I was recently asked to sit in on a HIV support group which is targeted to men 50 and above. I felt this would be a great opportunity to listen in on a community I would eventually be joining. The men were older than the 50 mark and ranged in age from mid to late 60’s, so in a way I felt I wouldn’t be able to identify with their stories. As they spoke, not only did I identify but also realized I would soon be joining a community I have come to name the “Grey Invisibles”.
‘Grey Invisibles’ is a tag I created to identify gay seniors who fly under the radar especially when it comes to HIV prevention and advocacy. It may seem phrasing a community the color ‘grey’ is stereotypical, yet when we reference our elders, the color grey is mentioned. Truthfully, our elders are anything but the dullness of grey and are more in aligned with the colorful life they bring to the world.
Sadly when it comes to seniors, especially in the gay community, they are not asked to sit at the table. It’s often our gay elders who are seen as no longer having value and although their work in the community is appreciated, they’re told to now step aside. When HIV statistics are branded about, a large focus is placed on the young gay community, justifiably so. Yet those same statistics report how gay seniors are facing the same crisis as rates of HIV among seniors are increasing. According to data from the CDC from 2008-2010 it shows that there has been a steady increase in HIV infections in older Americans, 65 years old and older. About 10-11% of newly diagnosed US HIV cases per year occur in older adults. That comes out to about 5,000 to 6,000 new cases of HIV in this age range per year.
The men in the HIV support group highlighted how their lives are impacted with a HIV diagnoses. Their stories are similar struggles the young generation communicate themselves. If you listened you would hear the same difficulties in forming relationships and the fear of rejection based on their status. Tales of managing their medication and the sometime complexity it presents. You would be privy to conversations of men wondering what the future held for them as a person with HIV. And yes, you would hear about love and the desire to still be wanted. To be embraced and share in the warmth of someone special who accepts you, HIV and all. But because they are ‘Invisible’ their stories falls on deaf ears.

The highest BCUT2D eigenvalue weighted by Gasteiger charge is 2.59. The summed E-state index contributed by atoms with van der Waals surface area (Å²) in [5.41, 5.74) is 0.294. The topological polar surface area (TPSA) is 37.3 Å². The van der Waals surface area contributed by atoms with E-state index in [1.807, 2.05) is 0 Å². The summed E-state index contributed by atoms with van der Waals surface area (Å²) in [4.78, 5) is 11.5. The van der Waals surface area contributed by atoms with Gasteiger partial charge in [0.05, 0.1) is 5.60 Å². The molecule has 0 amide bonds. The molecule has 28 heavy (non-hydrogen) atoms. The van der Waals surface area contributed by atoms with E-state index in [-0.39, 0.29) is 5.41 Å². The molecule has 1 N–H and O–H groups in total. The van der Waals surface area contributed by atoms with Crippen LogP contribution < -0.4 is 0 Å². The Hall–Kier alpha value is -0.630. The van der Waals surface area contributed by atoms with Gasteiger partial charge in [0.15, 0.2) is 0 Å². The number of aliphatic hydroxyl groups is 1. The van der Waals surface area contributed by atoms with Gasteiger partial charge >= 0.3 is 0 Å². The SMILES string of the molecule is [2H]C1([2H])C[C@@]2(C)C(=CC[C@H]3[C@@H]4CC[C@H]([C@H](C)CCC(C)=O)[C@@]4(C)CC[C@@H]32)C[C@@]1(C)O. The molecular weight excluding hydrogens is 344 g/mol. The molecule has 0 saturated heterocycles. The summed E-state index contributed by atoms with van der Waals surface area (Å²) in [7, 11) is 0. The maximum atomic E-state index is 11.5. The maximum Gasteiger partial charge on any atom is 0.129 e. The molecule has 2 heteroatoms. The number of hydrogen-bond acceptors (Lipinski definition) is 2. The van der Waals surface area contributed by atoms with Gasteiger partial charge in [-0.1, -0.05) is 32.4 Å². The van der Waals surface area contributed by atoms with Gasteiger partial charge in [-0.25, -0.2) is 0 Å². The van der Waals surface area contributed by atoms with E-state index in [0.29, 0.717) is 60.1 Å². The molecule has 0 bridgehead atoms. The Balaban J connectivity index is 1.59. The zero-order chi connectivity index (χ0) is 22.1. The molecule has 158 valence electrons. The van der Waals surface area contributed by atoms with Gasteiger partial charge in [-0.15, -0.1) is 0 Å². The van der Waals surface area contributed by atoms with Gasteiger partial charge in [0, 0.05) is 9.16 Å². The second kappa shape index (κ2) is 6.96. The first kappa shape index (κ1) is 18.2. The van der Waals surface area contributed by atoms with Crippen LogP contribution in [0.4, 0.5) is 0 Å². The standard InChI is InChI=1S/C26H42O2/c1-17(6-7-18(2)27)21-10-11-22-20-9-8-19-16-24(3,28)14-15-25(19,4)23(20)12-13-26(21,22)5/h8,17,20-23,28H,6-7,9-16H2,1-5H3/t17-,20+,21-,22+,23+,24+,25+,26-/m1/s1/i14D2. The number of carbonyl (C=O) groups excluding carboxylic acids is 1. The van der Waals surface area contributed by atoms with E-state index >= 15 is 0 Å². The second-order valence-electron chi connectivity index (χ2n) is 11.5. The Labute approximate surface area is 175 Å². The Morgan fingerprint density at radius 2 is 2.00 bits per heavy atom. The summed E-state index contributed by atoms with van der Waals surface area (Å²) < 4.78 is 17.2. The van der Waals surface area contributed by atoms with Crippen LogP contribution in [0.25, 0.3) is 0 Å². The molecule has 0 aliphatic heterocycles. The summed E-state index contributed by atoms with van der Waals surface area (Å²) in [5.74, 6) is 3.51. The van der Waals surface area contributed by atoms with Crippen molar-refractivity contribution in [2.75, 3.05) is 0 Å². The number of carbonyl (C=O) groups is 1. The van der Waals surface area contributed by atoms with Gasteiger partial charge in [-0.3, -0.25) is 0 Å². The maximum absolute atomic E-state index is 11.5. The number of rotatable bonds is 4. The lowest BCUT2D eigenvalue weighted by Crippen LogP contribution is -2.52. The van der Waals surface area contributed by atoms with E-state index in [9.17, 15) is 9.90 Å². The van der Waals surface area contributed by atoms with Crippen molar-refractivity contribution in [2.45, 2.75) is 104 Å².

What we fail to realize is the seeking of affection never ends and because of this unmet desire, the elder positives find themselves part of a growing HIV epidemic. Partly because today HIV prevention efforts don’t target the LGBT senior population as a belief is held seniors are not participating in sex. Not only are seniors having sex, they also have multiple partners which calls for prevention efforts. In addition most gay seniors receive inadequate health screening for HIV if they receive it at all. This is compounded by the discrimination senior’s face in the health community based on their sexuality and age.
To make gay seniors visible and part of the HIV discussion, some key steps can be made:
1. Create visual HIV/Prevention messages targeted exclusively to the elder community
2. Enforce intergenerational participation within HIV agencies and start inviting the aging community to have a seat at the table.
3. Stop placing gay seniors as an afterthought and include their voices at the beginning of HIV planning initiatives.
4. Recognize elders are continuing to have sexual relations and need the same prevention tools available to the younger generation
5. Provide education directed to health officials to have a greater understanding of the LGBT aging population along with the challenges people of color aging community faces
As stated before I and others will soon be considered one of the aging communities. I know with all my contributions within the LGBT community, unless we start including our gay elders, my voice will be irrelevant. I have consistently worked to have inclusion of elders when it relates to my work in the LGBT field. Recognizing the silence they face I challenge the younger community to not simply respect your elders but also recognize they are worthy of our continued attention and most importantly, they are still very much a part of our community.
Although I gave some tips on how to include gay elders in HIV prevention, are there any efforts that can be highlighted. Love to hear what is working.